Most of the available budget was spent on cleaning and restoring the building. When the Coalwash Building was built, its life expectancy was an estimated 30 years. The combination of this temporary character and the exposure of the steel structure to water and coal grit proved disastrous. Damage to the steel was so severe that almost the entire structure needed to be replaced and a mere 15% could be saved. To make the building suitable as a museum, the original walls had to be thickened. After much discussion, UNESCO eventually agreed with the proposal to place the façade 20 centimetres outside the original building line so that the structure remained entirely visible from inside. A little historical falsification yes, but the solution looks more original than the boilerhouse converted by Norman Foster. This building houses the Red Dot Design Museum. Foster opted to thicken the walls on the inside. As a result, the façade structure is only visible as stripes in a smooth white layer of plaster. Foster chose to contrast old and new elements. Additions such as stairways, lifts and inserted floors are made of glass and shiny stainless steel and are clearly legible as new elements in and on the existing building.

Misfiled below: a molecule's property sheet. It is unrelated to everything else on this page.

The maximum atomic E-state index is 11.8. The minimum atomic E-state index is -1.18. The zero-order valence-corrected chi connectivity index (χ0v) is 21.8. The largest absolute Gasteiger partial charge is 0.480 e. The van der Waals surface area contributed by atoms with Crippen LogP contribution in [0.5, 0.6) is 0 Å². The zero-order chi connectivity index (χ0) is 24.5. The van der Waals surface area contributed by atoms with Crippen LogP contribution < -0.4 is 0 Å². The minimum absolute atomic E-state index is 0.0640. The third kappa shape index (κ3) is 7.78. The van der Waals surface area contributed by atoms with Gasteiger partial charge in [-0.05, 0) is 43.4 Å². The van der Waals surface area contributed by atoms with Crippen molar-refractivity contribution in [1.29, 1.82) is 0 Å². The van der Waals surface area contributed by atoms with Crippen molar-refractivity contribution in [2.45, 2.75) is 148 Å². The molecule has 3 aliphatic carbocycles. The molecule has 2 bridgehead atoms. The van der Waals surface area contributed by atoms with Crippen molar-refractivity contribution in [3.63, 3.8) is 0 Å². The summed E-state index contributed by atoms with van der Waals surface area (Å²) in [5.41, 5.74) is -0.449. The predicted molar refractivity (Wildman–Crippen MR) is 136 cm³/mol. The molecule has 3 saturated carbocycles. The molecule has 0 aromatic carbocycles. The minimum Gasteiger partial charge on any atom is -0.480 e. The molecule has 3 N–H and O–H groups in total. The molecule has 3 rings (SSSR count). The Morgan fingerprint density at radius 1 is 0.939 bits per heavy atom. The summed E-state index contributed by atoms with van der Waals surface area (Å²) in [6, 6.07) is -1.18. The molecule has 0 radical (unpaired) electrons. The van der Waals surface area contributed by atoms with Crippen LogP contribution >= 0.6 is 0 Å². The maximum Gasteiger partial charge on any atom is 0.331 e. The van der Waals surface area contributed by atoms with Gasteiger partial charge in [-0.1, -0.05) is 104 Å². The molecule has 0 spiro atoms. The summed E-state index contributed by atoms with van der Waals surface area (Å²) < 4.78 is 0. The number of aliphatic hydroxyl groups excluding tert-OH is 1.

In contrast to Foster, OMA took a radical approach. The additions and interventions in the Coalwash Building are restrained and sometimes scarcely recognisable. Plenty of black steel was deployed, openings in the concrete connect spaces, walls are left untreated, and the new roof pavilion hardly attracts attention. Points of vertical circulation provide some spectacle. These are coloured orange to emphasise movement and transport. The central hall, lifted 24 metres off the ground, is reached by an escalator that rises up the building’s exterior. Although the 56-metre-long escalator is clearly legible as a new element, it forms a fitting addition to the system of tubes and transport belts leading to and from the building. Inside, the central stairwell is located in the Rohkohle bunker. The stairwell has an unfathomable dark depth and receives indirect light only.